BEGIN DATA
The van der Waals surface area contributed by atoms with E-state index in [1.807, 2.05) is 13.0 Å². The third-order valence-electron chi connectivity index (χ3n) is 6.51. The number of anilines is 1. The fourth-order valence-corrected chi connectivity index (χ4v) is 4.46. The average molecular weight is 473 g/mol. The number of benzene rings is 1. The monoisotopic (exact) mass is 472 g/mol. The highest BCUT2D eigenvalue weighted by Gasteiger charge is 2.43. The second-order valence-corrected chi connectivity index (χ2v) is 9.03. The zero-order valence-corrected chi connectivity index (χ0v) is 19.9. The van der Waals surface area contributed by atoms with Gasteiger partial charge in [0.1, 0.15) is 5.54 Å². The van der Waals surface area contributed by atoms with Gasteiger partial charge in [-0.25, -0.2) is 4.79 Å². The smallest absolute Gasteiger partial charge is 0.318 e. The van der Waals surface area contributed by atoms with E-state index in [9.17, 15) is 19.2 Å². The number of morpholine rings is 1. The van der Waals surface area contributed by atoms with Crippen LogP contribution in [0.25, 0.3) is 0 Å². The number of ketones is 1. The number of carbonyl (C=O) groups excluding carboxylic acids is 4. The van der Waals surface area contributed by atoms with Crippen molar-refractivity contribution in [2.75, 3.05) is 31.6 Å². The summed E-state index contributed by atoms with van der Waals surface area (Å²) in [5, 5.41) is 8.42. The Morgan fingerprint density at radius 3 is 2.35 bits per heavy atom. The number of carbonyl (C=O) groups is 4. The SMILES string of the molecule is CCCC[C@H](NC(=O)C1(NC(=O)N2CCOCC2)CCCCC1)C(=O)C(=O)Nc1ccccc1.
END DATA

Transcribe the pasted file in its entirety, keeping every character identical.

The van der Waals surface area contributed by atoms with E-state index in [1.807, 2.05) is 13.0 Å². The third-order valence-electron chi connectivity index (χ3n) is 6.51. The number of anilines is 1. The fourth-order valence-corrected chi connectivity index (χ4v) is 4.46. The average molecular weight is 473 g/mol. The number of benzene rings is 1. The monoisotopic (exact) mass is 472 g/mol. The highest BCUT2D eigenvalue weighted by Gasteiger charge is 2.43. The second-order valence-corrected chi connectivity index (χ2v) is 9.03. The zero-order valence-corrected chi connectivity index (χ0v) is 19.9. The van der Waals surface area contributed by atoms with Gasteiger partial charge in [0.1, 0.15) is 5.54 Å². The van der Waals surface area contributed by atoms with Gasteiger partial charge in [-0.25, -0.2) is 4.79 Å². The smallest absolute Gasteiger partial charge is 0.318 e. The van der Waals surface area contributed by atoms with E-state index in [9.17, 15) is 19.2 Å². The number of morpholine rings is 1. The van der Waals surface area contributed by atoms with Crippen LogP contribution in [0.25, 0.3) is 0 Å². The number of ketones is 1. The number of carbonyl (C=O) groups excluding carboxylic acids is 4. The van der Waals surface area contributed by atoms with Crippen molar-refractivity contribution in [2.75, 3.05) is 31.6 Å². The summed E-state index contributed by atoms with van der Waals surface area (Å²) in [5, 5.41) is 8.42. The Morgan fingerprint density at radius 3 is 2.35 bits per heavy atom. The number of carbonyl (C=O) groups is 4. The SMILES string of the molecule is CCCC[C@H](NC(=O)C1(NC(=O)N2CCOCC2)CCCCC1)C(=O)C(=O)Nc1ccccc1.